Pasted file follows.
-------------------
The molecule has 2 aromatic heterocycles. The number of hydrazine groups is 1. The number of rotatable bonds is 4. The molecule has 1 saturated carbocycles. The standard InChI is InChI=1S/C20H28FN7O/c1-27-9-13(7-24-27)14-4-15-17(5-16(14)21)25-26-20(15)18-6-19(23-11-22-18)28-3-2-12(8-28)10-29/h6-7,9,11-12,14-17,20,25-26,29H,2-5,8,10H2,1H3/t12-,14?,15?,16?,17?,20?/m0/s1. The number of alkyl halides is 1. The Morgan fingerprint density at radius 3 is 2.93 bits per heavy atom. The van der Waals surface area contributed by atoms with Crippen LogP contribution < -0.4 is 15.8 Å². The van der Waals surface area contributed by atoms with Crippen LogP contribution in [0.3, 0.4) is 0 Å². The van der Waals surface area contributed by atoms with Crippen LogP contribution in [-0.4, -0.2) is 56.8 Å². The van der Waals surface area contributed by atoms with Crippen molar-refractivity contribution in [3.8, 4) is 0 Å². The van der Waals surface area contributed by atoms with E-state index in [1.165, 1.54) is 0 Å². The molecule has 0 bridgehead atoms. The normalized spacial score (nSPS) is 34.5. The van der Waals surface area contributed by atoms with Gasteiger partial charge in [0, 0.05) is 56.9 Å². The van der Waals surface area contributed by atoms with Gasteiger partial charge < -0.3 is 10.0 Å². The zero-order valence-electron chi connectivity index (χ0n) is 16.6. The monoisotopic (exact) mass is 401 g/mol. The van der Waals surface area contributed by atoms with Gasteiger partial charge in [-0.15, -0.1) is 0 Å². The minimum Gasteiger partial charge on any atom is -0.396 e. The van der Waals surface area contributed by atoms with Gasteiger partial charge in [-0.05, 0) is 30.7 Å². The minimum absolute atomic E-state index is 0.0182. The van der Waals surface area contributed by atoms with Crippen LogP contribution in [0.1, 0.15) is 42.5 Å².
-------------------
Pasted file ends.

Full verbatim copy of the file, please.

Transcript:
The molecule has 2 aromatic heterocycles. The number of hydrazine groups is 1. The number of rotatable bonds is 4. The molecule has 1 saturated carbocycles. The standard InChI is InChI=1S/C20H28FN7O/c1-27-9-13(7-24-27)14-4-15-17(5-16(14)21)25-26-20(15)18-6-19(23-11-22-18)28-3-2-12(8-28)10-29/h6-7,9,11-12,14-17,20,25-26,29H,2-5,8,10H2,1H3/t12-,14?,15?,16?,17?,20?/m0/s1. The number of alkyl halides is 1. The Morgan fingerprint density at radius 3 is 2.93 bits per heavy atom. The van der Waals surface area contributed by atoms with Crippen LogP contribution < -0.4 is 15.8 Å². The van der Waals surface area contributed by atoms with Crippen LogP contribution in [0.3, 0.4) is 0 Å². The van der Waals surface area contributed by atoms with Crippen LogP contribution in [-0.4, -0.2) is 56.8 Å². The van der Waals surface area contributed by atoms with Crippen molar-refractivity contribution in [3.8, 4) is 0 Å². The van der Waals surface area contributed by atoms with E-state index in [1.165, 1.54) is 0 Å². The molecule has 0 bridgehead atoms. The normalized spacial score (nSPS) is 34.5. The van der Waals surface area contributed by atoms with Gasteiger partial charge in [0, 0.05) is 56.9 Å². The van der Waals surface area contributed by atoms with Gasteiger partial charge < -0.3 is 10.0 Å². The zero-order valence-electron chi connectivity index (χ0n) is 16.6. The monoisotopic (exact) mass is 401 g/mol. The van der Waals surface area contributed by atoms with Gasteiger partial charge in [-0.15, -0.1) is 0 Å². The minimum Gasteiger partial charge on any atom is -0.396 e. The van der Waals surface area contributed by atoms with Gasteiger partial charge in [-0.05, 0) is 30.7 Å². The minimum absolute atomic E-state index is 0.0182. The van der Waals surface area contributed by atoms with Crippen LogP contribution in [0.1, 0.15) is 42.5 Å².